There’s probably nothing in the birding world that engenders as much ire as the perception of suppression. one of the tenants of our community, and one tightly held by many of us, is that information about unusual birds should be freely accessible. That’s why we have listservs, and rare bird alerts, and the like. When a bird that people want to see is discovered, the idea is that people should get to see it.
Of course, that’s the ideal. In reality there are many issues that can crop up with regards to such birds. Access, being the primary one. Birders are sharers, but that doesn’t mean a homeowner has an obligation to consent to days, maybe even weeks, of strangers traipsing across their home and property. It can be frustrating when homeowners cut off access, but there’s comfort in knowing that in many cases that means access is closed to everybody, save maybe a bander. But when a bird is made available to a small group of birders and to no one else, well, that’s when drama happens. To be among that crowd you need to make contacts, meet people. It’s the sort of thing you obtain only with time or luck, and new birders can often be left out, unfortunately.
As an advocate of open-sourced birds, it was a little strange to get a message from a friend last week about a large, tropical-looking hummingbird in not far away from my home. I admit, though, that I dwelled on it for only a moment as I grabbed my binoculars and camera and hopped in my car, thankful to have made a few connections in the area. 40 minutes later I was standing in a courtyard in Winston-Salem as a huge, loud, hummingbird came buzzing through. Not a Ruby-throat for sure, not even a Rufous. Closer examination nailed it down to Buff-bellied Hummingbird, North Carolina’s 2nd record.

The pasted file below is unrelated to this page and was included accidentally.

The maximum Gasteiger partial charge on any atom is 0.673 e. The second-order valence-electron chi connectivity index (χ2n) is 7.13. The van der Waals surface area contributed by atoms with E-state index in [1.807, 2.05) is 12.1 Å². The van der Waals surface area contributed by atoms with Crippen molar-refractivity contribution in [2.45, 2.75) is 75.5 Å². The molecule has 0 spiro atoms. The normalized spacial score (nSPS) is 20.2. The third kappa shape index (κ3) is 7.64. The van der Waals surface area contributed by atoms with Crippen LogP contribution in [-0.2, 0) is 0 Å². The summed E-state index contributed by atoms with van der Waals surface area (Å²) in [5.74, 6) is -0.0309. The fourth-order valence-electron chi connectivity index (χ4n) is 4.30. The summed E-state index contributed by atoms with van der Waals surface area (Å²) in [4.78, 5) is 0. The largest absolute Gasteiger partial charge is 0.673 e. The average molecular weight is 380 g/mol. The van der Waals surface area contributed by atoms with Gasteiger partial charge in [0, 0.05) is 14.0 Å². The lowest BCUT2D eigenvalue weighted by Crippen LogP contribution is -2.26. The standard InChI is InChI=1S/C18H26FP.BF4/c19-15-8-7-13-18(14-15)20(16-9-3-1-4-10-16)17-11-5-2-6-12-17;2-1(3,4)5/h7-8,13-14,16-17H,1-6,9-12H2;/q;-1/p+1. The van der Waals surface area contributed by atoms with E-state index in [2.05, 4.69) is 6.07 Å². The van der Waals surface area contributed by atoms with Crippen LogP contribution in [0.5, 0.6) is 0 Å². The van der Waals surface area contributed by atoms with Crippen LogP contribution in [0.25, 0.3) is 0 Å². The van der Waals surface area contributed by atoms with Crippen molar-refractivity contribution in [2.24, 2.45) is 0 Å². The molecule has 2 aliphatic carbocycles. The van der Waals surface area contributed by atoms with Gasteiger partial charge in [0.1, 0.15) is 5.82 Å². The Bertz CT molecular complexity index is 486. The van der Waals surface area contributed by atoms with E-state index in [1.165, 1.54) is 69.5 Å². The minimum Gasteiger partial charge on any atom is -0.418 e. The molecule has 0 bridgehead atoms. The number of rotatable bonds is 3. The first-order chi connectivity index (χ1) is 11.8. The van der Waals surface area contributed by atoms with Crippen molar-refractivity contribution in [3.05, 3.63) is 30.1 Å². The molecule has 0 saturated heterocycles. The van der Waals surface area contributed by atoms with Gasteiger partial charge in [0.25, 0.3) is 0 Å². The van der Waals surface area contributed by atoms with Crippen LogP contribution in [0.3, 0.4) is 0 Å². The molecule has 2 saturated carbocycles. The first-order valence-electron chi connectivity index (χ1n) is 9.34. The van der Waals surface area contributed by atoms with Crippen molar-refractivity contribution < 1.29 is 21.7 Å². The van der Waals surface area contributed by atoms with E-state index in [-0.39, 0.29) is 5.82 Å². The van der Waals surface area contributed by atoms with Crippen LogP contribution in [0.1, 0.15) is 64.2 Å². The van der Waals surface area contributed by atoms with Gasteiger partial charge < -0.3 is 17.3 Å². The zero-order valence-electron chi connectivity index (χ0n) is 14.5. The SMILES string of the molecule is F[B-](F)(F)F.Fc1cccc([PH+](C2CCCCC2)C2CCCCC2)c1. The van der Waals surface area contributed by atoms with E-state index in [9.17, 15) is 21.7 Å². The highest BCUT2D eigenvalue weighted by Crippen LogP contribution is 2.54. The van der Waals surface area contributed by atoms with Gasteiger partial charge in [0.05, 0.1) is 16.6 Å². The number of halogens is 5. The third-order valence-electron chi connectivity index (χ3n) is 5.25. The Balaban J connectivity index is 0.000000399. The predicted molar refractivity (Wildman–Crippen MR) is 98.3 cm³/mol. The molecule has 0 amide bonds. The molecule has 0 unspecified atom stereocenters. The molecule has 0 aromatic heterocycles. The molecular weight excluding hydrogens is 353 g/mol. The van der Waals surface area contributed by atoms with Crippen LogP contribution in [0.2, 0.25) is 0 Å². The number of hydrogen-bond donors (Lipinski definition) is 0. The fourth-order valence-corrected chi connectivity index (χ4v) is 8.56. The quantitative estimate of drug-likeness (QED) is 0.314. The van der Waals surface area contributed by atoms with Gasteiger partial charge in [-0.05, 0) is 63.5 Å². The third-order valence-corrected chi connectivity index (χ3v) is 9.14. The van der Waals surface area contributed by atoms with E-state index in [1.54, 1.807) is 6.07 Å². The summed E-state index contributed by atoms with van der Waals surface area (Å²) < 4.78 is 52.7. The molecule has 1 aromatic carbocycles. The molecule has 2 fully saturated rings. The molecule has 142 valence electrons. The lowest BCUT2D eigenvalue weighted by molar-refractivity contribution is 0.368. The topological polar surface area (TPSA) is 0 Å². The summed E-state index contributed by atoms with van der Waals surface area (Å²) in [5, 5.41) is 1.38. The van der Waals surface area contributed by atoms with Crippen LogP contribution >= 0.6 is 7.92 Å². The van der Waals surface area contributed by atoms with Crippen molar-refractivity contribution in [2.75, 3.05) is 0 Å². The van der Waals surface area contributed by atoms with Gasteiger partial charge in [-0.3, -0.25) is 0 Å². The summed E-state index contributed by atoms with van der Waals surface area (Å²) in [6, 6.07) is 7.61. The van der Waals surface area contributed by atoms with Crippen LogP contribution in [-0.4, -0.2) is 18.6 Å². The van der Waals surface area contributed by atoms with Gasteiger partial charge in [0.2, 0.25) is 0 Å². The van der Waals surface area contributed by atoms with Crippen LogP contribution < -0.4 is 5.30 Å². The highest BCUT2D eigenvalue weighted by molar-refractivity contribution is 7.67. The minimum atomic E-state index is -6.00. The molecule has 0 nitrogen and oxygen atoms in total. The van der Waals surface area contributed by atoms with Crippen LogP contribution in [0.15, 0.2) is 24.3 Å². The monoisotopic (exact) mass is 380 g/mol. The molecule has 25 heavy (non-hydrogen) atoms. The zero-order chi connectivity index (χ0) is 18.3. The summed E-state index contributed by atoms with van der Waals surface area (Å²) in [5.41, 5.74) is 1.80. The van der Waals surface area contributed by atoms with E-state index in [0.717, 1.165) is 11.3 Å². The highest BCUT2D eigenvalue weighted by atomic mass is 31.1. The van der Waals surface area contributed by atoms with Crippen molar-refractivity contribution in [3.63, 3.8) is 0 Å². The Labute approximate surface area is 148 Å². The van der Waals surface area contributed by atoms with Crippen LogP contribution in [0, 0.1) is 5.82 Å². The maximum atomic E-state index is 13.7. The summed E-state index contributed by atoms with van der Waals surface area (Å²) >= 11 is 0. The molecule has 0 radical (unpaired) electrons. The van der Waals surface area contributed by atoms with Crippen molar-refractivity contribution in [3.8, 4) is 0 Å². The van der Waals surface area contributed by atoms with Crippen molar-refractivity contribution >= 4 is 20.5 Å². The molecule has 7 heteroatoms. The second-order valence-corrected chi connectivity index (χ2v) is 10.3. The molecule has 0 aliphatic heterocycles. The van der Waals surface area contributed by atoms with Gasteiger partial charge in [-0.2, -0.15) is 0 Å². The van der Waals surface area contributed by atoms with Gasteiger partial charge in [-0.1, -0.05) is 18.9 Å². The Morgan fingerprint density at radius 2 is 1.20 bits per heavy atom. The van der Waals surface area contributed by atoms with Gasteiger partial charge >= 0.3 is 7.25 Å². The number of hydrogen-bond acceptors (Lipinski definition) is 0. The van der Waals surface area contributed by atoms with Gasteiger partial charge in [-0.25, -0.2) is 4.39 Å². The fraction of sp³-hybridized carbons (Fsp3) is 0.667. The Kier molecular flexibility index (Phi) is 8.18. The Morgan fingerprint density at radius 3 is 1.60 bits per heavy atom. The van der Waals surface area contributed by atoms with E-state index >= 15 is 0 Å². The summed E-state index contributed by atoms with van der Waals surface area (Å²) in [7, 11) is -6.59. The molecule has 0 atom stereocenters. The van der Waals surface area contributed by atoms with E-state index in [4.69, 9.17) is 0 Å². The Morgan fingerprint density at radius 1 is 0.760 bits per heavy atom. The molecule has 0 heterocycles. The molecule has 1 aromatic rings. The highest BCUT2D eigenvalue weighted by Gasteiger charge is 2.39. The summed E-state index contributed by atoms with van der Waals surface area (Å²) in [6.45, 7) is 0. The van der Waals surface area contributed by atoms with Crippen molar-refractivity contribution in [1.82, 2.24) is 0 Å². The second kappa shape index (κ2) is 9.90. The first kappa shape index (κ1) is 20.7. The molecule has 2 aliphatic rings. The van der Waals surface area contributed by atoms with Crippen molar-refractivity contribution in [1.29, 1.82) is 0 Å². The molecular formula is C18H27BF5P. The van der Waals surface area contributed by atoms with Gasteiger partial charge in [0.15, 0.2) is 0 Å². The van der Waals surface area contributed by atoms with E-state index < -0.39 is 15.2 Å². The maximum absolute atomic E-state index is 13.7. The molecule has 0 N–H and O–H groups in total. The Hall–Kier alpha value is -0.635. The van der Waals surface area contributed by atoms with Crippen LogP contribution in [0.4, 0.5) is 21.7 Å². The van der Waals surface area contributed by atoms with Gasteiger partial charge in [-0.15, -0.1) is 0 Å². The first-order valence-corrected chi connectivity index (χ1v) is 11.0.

The homeowner was kind, but hesitant to open her home to the many birders likely willing to travel to see this individual. Not only was it a dynamite bird for the state, but it’s location in the center of North Carolina would make it easy for birders on both sides of the state to get to. So I was asked not to eBird it immediately, not to post it in various social media channels like birders do these days. A fair request, under the circumstances. Banders were coming later in the week, it would be announced then.
Well, it wasn’t more than 24 hours that the homeowner’s mind had changed. She granted permission with reasonable hours, the bird made the listserv, and the chase was on. My time as a suppressor lasted not much more than an afternoon, not all that bad under the circumstances and barely long enough for me to feel much guilt at all about it. Since I saw the bird on that first day, dozens more have had the pleasure as well, and eBird is filled to the brim with records of this individual, thanks entirely to the kindness of the homeowners.
It;s always nicer when a bird like this can be shared.
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